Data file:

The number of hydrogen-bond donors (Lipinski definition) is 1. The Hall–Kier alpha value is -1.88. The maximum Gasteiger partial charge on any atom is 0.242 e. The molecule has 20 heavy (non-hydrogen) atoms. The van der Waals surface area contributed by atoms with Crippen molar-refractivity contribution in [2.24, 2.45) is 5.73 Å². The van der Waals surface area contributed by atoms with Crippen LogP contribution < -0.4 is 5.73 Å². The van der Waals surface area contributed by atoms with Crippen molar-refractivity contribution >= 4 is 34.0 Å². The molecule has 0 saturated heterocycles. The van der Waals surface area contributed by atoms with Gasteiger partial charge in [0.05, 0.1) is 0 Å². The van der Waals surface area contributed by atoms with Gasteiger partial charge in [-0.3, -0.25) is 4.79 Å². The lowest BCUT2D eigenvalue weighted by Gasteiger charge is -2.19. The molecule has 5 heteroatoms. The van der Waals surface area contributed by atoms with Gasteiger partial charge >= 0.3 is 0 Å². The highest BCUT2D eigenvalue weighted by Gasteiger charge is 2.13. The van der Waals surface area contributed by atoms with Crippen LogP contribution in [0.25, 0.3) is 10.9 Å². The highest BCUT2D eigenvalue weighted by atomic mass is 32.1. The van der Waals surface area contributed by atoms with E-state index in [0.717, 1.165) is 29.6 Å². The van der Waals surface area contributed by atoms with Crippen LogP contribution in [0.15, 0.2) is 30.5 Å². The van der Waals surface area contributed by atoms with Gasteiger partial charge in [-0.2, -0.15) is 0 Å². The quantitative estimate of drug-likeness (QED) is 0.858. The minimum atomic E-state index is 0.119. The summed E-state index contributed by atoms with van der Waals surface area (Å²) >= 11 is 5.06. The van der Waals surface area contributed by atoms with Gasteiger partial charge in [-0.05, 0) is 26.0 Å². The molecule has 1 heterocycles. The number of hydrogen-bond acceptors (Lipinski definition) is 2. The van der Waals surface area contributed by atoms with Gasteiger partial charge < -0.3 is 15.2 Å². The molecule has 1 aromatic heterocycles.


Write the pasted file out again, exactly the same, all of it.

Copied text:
The number of hydrogen-bond donors (Lipinski definition) is 1. The Hall–Kier alpha value is -1.88. The maximum Gasteiger partial charge on any atom is 0.242 e. The molecule has 20 heavy (non-hydrogen) atoms. The van der Waals surface area contributed by atoms with Crippen molar-refractivity contribution in [2.24, 2.45) is 5.73 Å². The van der Waals surface area contributed by atoms with Crippen LogP contribution < -0.4 is 5.73 Å². The van der Waals surface area contributed by atoms with Crippen molar-refractivity contribution >= 4 is 34.0 Å². The molecule has 0 saturated heterocycles. The van der Waals surface area contributed by atoms with Gasteiger partial charge in [0.05, 0.1) is 0 Å². The van der Waals surface area contributed by atoms with Gasteiger partial charge in [-0.3, -0.25) is 4.79 Å². The lowest BCUT2D eigenvalue weighted by Gasteiger charge is -2.19. The molecule has 5 heteroatoms. The van der Waals surface area contributed by atoms with Gasteiger partial charge >= 0.3 is 0 Å². The highest BCUT2D eigenvalue weighted by Gasteiger charge is 2.13. The van der Waals surface area contributed by atoms with Crippen LogP contribution in [0.25, 0.3) is 10.9 Å². The highest BCUT2D eigenvalue weighted by atomic mass is 32.1. The van der Waals surface area contributed by atoms with E-state index in [0.717, 1.165) is 29.6 Å². The van der Waals surface area contributed by atoms with Crippen LogP contribution in [0.15, 0.2) is 30.5 Å². The van der Waals surface area contributed by atoms with Gasteiger partial charge in [-0.2, -0.15) is 0 Å². The quantitative estimate of drug-likeness (QED) is 0.858. The minimum atomic E-state index is 0.119. The summed E-state index contributed by atoms with van der Waals surface area (Å²) >= 11 is 5.06. The van der Waals surface area contributed by atoms with Gasteiger partial charge in [-0.05, 0) is 26.0 Å². The molecule has 1 heterocycles. The number of hydrogen-bond acceptors (Lipinski definition) is 2. The van der Waals surface area contributed by atoms with Gasteiger partial charge < -0.3 is 15.2 Å². The molecule has 1 aromatic heterocycles.